Friday was spelling-test day for my kids, so once they got 100 percent on their words, they could watch TV, which is otherwise off-limits before school because it’s already hard enough to get them out the door. My little one helped pack lunch for herself and her sister. She peeled hard-boiled eggs and broke the whites into little pieces. I made one kid breakfast, and the other ate a few pieces of the buttered sourdough from her lunch box. I told them to “get socks on” a million times until it happened. We were out the door at 8:09 once again.

With my Stanley cup in hand, we walked to school, two blocks away. We got there just as classes were going in. I met my friend Robin at the drop-off. We both had time to kill before our 9 a.m. meetings, so we went for a walk and she dropped me off at my cut-and-color. I took my 9 a.m., 10 a.m., and the beginning of my 11 a.m. meetings from the chair. While I appreciate the efficiency COVID provided working moms, now I am always doing at least two things at once while thinking about the next three things I need to get done.

I got home and was starving. I made myself a big bowl of chicken soup for lunch. I used to be appalled that people considered soup a meal: Why would I order a bowl with water in it? Ramen can be different; that’s substantial. Only recently did I start to appreciate soup. My soups are filling, not just hot liquid.

I ran out during my one-hour meeting break to get a facial, which I haven’t done in months. With my book tour coming up, I wanted to glow.

I got home, still starving, and fed myself immediately. I had toasted sourdough rubbed with garlic, salt, avocado, cottage cheese, and arugula dressed with lemon, olive oil, salt, pepper, and dried oregano. Hit the spot. I’m not an egotistical person, but I do take a lot of credit for the moment that cottage cheese has been having. I’ve been eating Good Culture for at least two and a half years. We eat dinner early; we have small kids. But by seven or eight, I would need to eat another dinner because I was so hungry. When I started eating cottage cheese, I stopped needing that second dinner. I realized that I was probably missing protein in my diet. When you need something quick because maybe you’re on back-to-back calls all fucking day, cottage cheese is such a great thing to have. I also ate two pieces of the chickpea cake. Incredible.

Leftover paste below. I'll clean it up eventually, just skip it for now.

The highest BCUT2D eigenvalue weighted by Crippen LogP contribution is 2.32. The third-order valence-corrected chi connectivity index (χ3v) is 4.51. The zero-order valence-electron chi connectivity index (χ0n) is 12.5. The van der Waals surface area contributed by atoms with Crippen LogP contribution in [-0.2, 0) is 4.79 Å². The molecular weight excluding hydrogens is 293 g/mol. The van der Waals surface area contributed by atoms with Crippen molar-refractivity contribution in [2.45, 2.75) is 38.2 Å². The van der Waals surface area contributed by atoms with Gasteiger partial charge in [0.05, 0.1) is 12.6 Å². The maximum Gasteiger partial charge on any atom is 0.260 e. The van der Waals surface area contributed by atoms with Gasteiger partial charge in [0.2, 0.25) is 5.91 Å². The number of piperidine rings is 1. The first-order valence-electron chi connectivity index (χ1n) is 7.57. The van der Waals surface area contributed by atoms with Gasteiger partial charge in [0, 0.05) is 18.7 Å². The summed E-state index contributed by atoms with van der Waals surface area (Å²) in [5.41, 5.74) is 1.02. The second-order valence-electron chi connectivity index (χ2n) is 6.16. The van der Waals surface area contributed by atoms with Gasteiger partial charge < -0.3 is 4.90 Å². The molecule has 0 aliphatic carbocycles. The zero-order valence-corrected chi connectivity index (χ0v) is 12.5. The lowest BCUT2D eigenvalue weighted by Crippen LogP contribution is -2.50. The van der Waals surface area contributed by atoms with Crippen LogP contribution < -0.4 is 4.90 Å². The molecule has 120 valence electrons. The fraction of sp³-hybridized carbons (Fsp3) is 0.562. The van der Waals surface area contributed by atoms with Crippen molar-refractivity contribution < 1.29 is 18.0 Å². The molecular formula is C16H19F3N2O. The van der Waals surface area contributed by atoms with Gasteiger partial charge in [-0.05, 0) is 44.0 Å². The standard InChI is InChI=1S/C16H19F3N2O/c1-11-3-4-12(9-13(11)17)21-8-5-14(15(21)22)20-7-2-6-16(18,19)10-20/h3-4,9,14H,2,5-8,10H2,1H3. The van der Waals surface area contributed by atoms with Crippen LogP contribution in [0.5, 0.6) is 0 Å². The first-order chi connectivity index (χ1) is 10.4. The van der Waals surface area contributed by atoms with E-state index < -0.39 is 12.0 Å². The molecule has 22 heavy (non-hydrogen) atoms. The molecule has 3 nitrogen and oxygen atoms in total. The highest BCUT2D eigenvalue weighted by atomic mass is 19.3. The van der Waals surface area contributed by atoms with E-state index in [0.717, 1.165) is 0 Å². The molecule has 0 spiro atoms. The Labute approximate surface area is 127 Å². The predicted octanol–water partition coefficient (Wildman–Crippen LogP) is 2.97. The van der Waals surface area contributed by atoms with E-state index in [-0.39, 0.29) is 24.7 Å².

The kids came home from school, and Adi made challah to have with Shabbat dinner. We had the brisket, challah, and broccoli. I snacked on dark-chocolate chips with my kids while they ate marshmallows, chocolate chips, and fruit for dessert.

I signed a million bookplates for the cookbook, ran to Walgreens and the UPS Store, cleaned out my closet, and unpacked all the Amazon packages. One of them was four large jars of tahini, which I use frequently. They always sell out on Amazon, so we stock up whenever we can.

Saturday, January 6
I woke up at 4:15. I had my water and cold brew and spent 45 minutes replying to comments on TikTok. I’ve learned so much from the comments on my video. If I’d never started reading them, I probably never would have taken the time to understand myself and what I wanted. TikTok provided me the opportunity to achieve a lifelong dream. I never thought it would be possible to write a book about salad — my other greatest love in this entire world — because I bake cupcakes for a living.

I met my friends Amy and Robin downstairs at 5:15 for a stroll. The morning walks fill my cup. It was 29 degrees, but didn’t feel that cold. We stopped for hazelnut coffee at JP’s Bagel Express. (I drink mine black); I love the smell. Then we stopped at the new 24-hour bodega that opened a block from our apartments on the walk home. It’s a big one; half of it is dedicated to Indian ingredients, which was so fun. I spent at least 20 minutes looking at all the different grains, flours, beans, and seasonings. The spot has been like seven different businesses over the past few years. I’m keeping my fingers crossed that this bodega stays. The thing I miss most about living in the city is being able to go downstairs and get whatever you need.

I got home at 6:59 a.m. The kids were up watching TV in my bed. At 10:30, I took them to their Saturday morning class, and then Adi and I took a yoga class.

After yoga, we went to check out a new bakery that had opened in town, Otok Bakery. The owner was so sweet and inviting to us. Turns out we are neighbors and have kids close in age. We got a bunch of stuff to try. My favorites were the lemon-poppy scone and chocolate chip muffin. Adi loved their banana bread. The couple who owns the bakery is also opening a bar with a playground inside of it a few blocks away.

We picked up the kids and went home to eat lunch. I had my absolute favorite meal ever: sourdough toast with avocado, cottage cheese, and dilly cucumbers on top. The bread came from my favorite bakery Choc O Pain.